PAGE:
Young Performers Excel in Ruddigore at Buxton


United KingdomUnited Kingdom Gilbert & Sullivan: Ruddigore: Buxton Festival Youth Production / Rozamond Savourmin (Conductor), Buxton G&S Festival, The Pavilion Theatre, Buxton, 4.8.12. (RJW)


Sir Ruthven Murgatroyd (Robin Oakapple): Alan Rowland
Richard Dauntless: Digory Price
Sir Despard Murgatroyd: Henry Smith
Old Adam: Nathaniel Forsyth
Rose Maybud: Tessa Kadler
Mad Margaret: Fern Strawson
Dame Hannah: Hannah Carter
Sir Roderic Murgatroyd: Matthew Siveter
Zorah: Katharine Wood
Ruth: Lissy Fothergill
Sir Despard’s steward: Patrick Swain


Director: John Savournin
Conductor: Rozamond Savournin

Ruddigore Youth Photo Credit: Charles Smith


This family team has done a great job of creating another excellent youth production after last year’s brilliant HMS Pinafore production with a similar cast. [Reviewed here]

It is always a delight to find that today’s youth can deliver the subtleties of Gilbert & Sullivan with such maturity as we witnessed in Buxton, and with minimal adult help that they can mount such a strong production for public consumption. There has been a youth element for well over a decade at this Festival and in recent year’s the organisers have seriously promoted fully-staged and fully-dressed productions with a small orchestra of gifted teenagers. All are to be congratulated for once again providing a ‘line-perfect’ production of quality and with such magnificent singing. I would suggest that these confident performers acquired their motivation from the popularity of TV’s X-Factor which has done a lot to promote singing as a respected teenage trend were it not for the fact that these Buxton productions started when no X-Factor existed.

This production by John Savournin contains a lot of nicely worked out detail, both in character identity and stage movement. Nobody stood around not knowing what to do with their hands or moves. Ros Savournin has clearly trained the singing to a remarkable degree and put trust in an orchestra of teenagers to support the singers. The brass severely swamped the woodwind and voices at times but without more time for one brief rehearsal in the theatre (which was acoustically poor) this can be excused.

The opening with a myriad of well-dressed bridesmaids filling the stage both with colour and voice enhanced the audience’s attention. Zorah, sadly a small part, (Katharine Wood) sang superbly and clearly throughout and led the chorus well. Dame Hannah (Hannah Carter) confidently delivered her important Legend of Ruddigore and played her Act II fight scene with strong conviction. Rose & Robin (Tessa Kadler & Alan Rowland) gave a good rendering of their “I know a youth” and their acting throughout the Acts was superb. Alan radiated a strong presence later in Act during his encounter with his half-brother, Richard. In fact, Robin, Sir Despard (Henry Smith), Richard (Digory Price) and Rose (Tessa Kadler) did much to carry the show and maintain momenyum. Sir Despard used the stage well and was tactful in handling his new excitable wife, Mad Margaret (Fern Strawson), who got nicely into her role, providing the swing of mood demanded. Tattooed Richard was suitably flamboyant, portraying this sea-faring rogue with much charm.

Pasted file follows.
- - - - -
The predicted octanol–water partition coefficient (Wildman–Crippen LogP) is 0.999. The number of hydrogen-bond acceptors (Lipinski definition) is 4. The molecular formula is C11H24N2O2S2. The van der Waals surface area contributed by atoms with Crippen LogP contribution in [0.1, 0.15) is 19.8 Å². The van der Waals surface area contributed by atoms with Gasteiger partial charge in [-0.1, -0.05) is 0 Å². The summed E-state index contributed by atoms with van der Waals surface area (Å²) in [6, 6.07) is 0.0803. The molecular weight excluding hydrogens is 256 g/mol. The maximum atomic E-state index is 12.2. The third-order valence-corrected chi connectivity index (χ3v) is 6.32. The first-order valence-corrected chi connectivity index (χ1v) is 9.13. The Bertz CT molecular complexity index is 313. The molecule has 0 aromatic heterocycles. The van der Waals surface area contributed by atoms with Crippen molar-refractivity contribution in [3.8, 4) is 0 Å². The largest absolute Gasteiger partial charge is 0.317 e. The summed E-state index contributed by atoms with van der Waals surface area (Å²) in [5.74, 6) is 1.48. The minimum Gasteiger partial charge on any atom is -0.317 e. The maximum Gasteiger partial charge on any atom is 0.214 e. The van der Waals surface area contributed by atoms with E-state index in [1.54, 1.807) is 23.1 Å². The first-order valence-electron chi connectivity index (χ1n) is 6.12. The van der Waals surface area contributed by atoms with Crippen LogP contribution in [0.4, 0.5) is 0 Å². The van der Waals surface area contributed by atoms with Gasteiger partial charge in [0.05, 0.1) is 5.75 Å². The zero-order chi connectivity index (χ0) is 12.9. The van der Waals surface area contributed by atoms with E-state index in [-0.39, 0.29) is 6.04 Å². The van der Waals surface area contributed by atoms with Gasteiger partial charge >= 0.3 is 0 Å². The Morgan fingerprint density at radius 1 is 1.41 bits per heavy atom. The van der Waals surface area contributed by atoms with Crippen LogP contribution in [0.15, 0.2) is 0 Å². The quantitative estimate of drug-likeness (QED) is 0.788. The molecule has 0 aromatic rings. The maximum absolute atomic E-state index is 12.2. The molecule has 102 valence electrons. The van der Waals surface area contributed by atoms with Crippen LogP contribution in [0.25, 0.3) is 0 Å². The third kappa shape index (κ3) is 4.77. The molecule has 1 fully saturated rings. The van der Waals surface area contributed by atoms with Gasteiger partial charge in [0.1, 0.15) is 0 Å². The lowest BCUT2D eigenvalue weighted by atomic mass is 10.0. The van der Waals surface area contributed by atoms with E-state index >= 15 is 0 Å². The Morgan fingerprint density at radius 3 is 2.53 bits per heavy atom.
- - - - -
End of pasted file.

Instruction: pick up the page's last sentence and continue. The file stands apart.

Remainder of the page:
I mention these characters individually but their support by the whole of the company was memorable. So was a lovely and realistic backcloth for Act I and the additional interest brought by an effective use of purple, blues and turquoise lighting for the ghosts’ “Painted emblems” in Act II. Sir Roderic (Matthew Siveter) delivered a forceful and dynamic “Ghosts high noon” and commanded a strong and sinister presence over the scheming Sir Ruthven (Alan Rowland).

No prompter seemed to be present, unlike in a lot of adult productions, so ‘bravo’ for having the confidence to perform unaided. Ruddigore was an unusual choice, but when I asked a few of the cast they were very happy with the choice of production, only a difficult 3 beats to a bar for “Oh, Happy the lily” was found difficult to fit all the words in. Interestingly, Sullivan probably knowing such a difficulty had originally set the piece to an easier four to the bar so this criticism is fully justified. This project needs to be supported and can continue to be a highlight in future years.

Raymond J Walker